Best Baa, however, went on to be a success, providing a living for their son Peter. Eric and Elisabeth are regular helpers delivering milk from other producers. No longer milking themselves (Eric forced the sale of the milking parlour so Elisabeth couldn’t milk again!), they still raise British Milk Sheep, selling breeding stock and lambs to market.
“It’s worked okay for us,” says Eric. “We were able to make a living but it wasn’t at the level of financing a $1,000,000 new barn!” Elisabeth said “milking sheep is not a money spinner – you get paid for your labour. But one of the advantages is that children can help and not get hurt.”
Both, at different points in their conversation, Eric and Elisabeth would say “we love our woolies”. It’s clear milking and raising sheep has been a valued portion of their life. Eric had always been a farmer – he used to pull the sheep “out of the brambles” when he was a boy in England. When they moved to Ontario, Elisabeth decided to farm alongside him full-time. Together, they learned what it takes to raise dairy sheep, which “is as different from that of meat sheep as beef cattle is from cow dairying.”
Dairy sheep are considered dual-purpose animals. They tend to be finer and larger than meat sheep, typically cycling between August and February, and can lamb between January and June. “The highest lactation yield is obtained if you lamb your ewes in January/early February, they can then milk into October milking 250 to 300 days,” states Chapter 4 on lambing.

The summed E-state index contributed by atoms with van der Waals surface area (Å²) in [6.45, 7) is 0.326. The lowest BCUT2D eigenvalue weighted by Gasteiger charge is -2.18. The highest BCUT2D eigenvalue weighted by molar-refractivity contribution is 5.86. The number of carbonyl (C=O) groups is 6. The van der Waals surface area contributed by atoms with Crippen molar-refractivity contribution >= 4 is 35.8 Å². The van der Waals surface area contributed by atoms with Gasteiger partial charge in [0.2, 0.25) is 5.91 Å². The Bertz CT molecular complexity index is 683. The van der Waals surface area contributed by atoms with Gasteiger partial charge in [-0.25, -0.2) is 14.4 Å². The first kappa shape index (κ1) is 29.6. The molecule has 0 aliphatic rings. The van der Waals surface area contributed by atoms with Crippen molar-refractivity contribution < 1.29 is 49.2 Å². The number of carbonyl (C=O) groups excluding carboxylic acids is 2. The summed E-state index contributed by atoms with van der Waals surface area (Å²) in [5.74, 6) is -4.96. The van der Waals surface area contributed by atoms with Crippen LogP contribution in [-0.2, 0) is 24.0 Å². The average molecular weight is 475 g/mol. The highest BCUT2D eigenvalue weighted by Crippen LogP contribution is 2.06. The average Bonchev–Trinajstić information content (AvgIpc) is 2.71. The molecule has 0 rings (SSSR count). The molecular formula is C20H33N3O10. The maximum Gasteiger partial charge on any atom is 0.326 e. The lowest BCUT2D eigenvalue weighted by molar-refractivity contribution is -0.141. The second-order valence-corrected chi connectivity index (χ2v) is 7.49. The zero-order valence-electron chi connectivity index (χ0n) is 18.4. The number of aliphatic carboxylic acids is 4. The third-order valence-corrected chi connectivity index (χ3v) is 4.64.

There is much to be learned from their guide in addition to speaking to the pair. Humble and articulate, the pair are genuinely flummoxed that I was amazed at their fortitude. Most couples their age are keen to retire to a smaller house in town but the pair are not convinced. They like being home, taking care of their sheep, gardening and writing! “I’d rather do stuff than sit down and get fat,” declares Eric. As Elisabeth sees it, there isn’t a better alternative and they hope one of their three children will consider taking over the farm one day. Maybe not to milk sheep, but to hang on to their rural heritage.
In the meantime, it’s business as usual for the Bzikots with morning and evening chores, and sharing their wisdom by word and paper. Copies of A Practical Guide to Sheep Dairying can be found at the North Huron Publishing bookstore on Queen street in Blyth. ◊